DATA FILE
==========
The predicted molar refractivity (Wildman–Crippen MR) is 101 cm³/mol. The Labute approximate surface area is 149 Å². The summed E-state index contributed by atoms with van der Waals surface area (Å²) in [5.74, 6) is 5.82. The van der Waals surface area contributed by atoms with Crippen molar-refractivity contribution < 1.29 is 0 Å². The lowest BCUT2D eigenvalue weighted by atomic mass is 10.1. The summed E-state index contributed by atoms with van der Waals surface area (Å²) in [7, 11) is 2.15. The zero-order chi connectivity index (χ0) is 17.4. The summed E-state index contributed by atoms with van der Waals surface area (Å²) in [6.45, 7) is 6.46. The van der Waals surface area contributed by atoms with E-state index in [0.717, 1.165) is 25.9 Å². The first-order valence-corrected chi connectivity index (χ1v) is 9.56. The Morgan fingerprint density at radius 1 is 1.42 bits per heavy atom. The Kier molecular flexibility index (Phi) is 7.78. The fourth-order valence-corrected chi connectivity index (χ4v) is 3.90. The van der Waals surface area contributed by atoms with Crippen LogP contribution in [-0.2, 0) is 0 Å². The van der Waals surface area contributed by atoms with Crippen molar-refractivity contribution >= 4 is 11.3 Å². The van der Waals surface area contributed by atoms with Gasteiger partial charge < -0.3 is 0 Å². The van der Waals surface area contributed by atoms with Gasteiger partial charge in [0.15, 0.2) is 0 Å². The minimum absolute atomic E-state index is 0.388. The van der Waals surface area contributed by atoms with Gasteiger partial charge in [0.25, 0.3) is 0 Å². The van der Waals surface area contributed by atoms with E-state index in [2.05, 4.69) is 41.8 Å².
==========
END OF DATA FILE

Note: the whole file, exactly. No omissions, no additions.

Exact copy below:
The predicted molar refractivity (Wildman–Crippen MR) is 101 cm³/mol. The Labute approximate surface area is 149 Å². The summed E-state index contributed by atoms with van der Waals surface area (Å²) in [5.74, 6) is 5.82. The van der Waals surface area contributed by atoms with Crippen molar-refractivity contribution < 1.29 is 0 Å². The lowest BCUT2D eigenvalue weighted by atomic mass is 10.1. The summed E-state index contributed by atoms with van der Waals surface area (Å²) in [7, 11) is 2.15. The zero-order chi connectivity index (χ0) is 17.4. The summed E-state index contributed by atoms with van der Waals surface area (Å²) in [6.45, 7) is 6.46. The van der Waals surface area contributed by atoms with E-state index in [0.717, 1.165) is 25.9 Å². The first-order valence-corrected chi connectivity index (χ1v) is 9.56. The Morgan fingerprint density at radius 1 is 1.42 bits per heavy atom. The Kier molecular flexibility index (Phi) is 7.78. The fourth-order valence-corrected chi connectivity index (χ4v) is 3.90. The van der Waals surface area contributed by atoms with Crippen LogP contribution in [-0.2, 0) is 0 Å². The van der Waals surface area contributed by atoms with Crippen molar-refractivity contribution >= 4 is 11.3 Å². The van der Waals surface area contributed by atoms with Gasteiger partial charge < -0.3 is 0 Å². The van der Waals surface area contributed by atoms with Gasteiger partial charge in [0.15, 0.2) is 0 Å². The minimum absolute atomic E-state index is 0.388. The van der Waals surface area contributed by atoms with Gasteiger partial charge in [0.25, 0.3) is 0 Å². The van der Waals surface area contributed by atoms with E-state index in [2.05, 4.69) is 41.8 Å².